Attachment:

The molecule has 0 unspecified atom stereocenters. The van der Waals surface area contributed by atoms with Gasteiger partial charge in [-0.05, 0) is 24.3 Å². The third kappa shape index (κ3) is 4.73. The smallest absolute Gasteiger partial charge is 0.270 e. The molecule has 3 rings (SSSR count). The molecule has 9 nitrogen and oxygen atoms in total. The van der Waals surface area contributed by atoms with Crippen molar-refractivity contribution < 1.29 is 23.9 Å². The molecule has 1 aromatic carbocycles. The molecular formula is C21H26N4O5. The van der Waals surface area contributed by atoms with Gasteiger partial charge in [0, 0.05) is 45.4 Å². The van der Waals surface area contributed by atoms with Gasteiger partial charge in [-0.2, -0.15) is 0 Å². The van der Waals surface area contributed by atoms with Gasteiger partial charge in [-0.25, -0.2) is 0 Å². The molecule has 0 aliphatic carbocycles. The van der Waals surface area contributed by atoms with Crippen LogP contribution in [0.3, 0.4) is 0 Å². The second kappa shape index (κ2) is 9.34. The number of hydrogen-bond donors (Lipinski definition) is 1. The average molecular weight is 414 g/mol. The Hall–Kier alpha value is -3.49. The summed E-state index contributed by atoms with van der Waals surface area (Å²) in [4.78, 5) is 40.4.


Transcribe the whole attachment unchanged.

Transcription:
The molecule has 0 unspecified atom stereocenters. The van der Waals surface area contributed by atoms with Gasteiger partial charge in [-0.05, 0) is 24.3 Å². The third kappa shape index (κ3) is 4.73. The smallest absolute Gasteiger partial charge is 0.270 e. The molecule has 3 rings (SSSR count). The molecule has 9 nitrogen and oxygen atoms in total. The van der Waals surface area contributed by atoms with Crippen molar-refractivity contribution < 1.29 is 23.9 Å². The molecule has 1 aromatic carbocycles. The molecular formula is C21H26N4O5. The van der Waals surface area contributed by atoms with Gasteiger partial charge in [0, 0.05) is 45.4 Å². The van der Waals surface area contributed by atoms with Gasteiger partial charge in [-0.2, -0.15) is 0 Å². The van der Waals surface area contributed by atoms with Gasteiger partial charge in [-0.25, -0.2) is 0 Å². The molecule has 0 aliphatic carbocycles. The van der Waals surface area contributed by atoms with Crippen LogP contribution in [0.3, 0.4) is 0 Å². The second kappa shape index (κ2) is 9.34. The number of hydrogen-bond donors (Lipinski definition) is 1. The average molecular weight is 414 g/mol. The Hall–Kier alpha value is -3.49. The summed E-state index contributed by atoms with van der Waals surface area (Å²) in [4.78, 5) is 40.4.